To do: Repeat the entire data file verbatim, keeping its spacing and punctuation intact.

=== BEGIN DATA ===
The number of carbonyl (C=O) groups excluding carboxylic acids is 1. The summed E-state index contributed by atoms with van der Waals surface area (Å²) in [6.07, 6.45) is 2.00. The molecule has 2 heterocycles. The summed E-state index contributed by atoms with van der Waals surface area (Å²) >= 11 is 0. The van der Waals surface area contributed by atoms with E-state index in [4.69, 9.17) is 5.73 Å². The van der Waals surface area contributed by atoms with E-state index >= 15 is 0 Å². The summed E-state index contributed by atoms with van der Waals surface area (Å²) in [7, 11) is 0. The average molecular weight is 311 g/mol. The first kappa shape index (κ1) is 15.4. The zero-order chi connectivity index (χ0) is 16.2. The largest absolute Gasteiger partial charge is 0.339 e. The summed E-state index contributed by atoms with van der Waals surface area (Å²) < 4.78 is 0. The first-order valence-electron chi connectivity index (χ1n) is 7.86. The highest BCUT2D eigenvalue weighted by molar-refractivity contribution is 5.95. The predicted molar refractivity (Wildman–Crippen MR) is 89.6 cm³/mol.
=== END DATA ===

The number of carbonyl (C=O) groups excluding carboxylic acids is 1. The summed E-state index contributed by atoms with van der Waals surface area (Å²) in [6.07, 6.45) is 2.00. The molecule has 2 heterocycles. The summed E-state index contributed by atoms with van der Waals surface area (Å²) >= 11 is 0. The van der Waals surface area contributed by atoms with E-state index in [4.69, 9.17) is 5.73 Å². The van der Waals surface area contributed by atoms with E-state index >= 15 is 0 Å². The summed E-state index contributed by atoms with van der Waals surface area (Å²) in [7, 11) is 0. The average molecular weight is 311 g/mol. The first kappa shape index (κ1) is 15.4. The zero-order chi connectivity index (χ0) is 16.2. The largest absolute Gasteiger partial charge is 0.339 e. The summed E-state index contributed by atoms with van der Waals surface area (Å²) < 4.78 is 0. The first-order valence-electron chi connectivity index (χ1n) is 7.86. The highest BCUT2D eigenvalue weighted by molar-refractivity contribution is 5.95. The predicted molar refractivity (Wildman–Crippen MR) is 89.6 cm³/mol.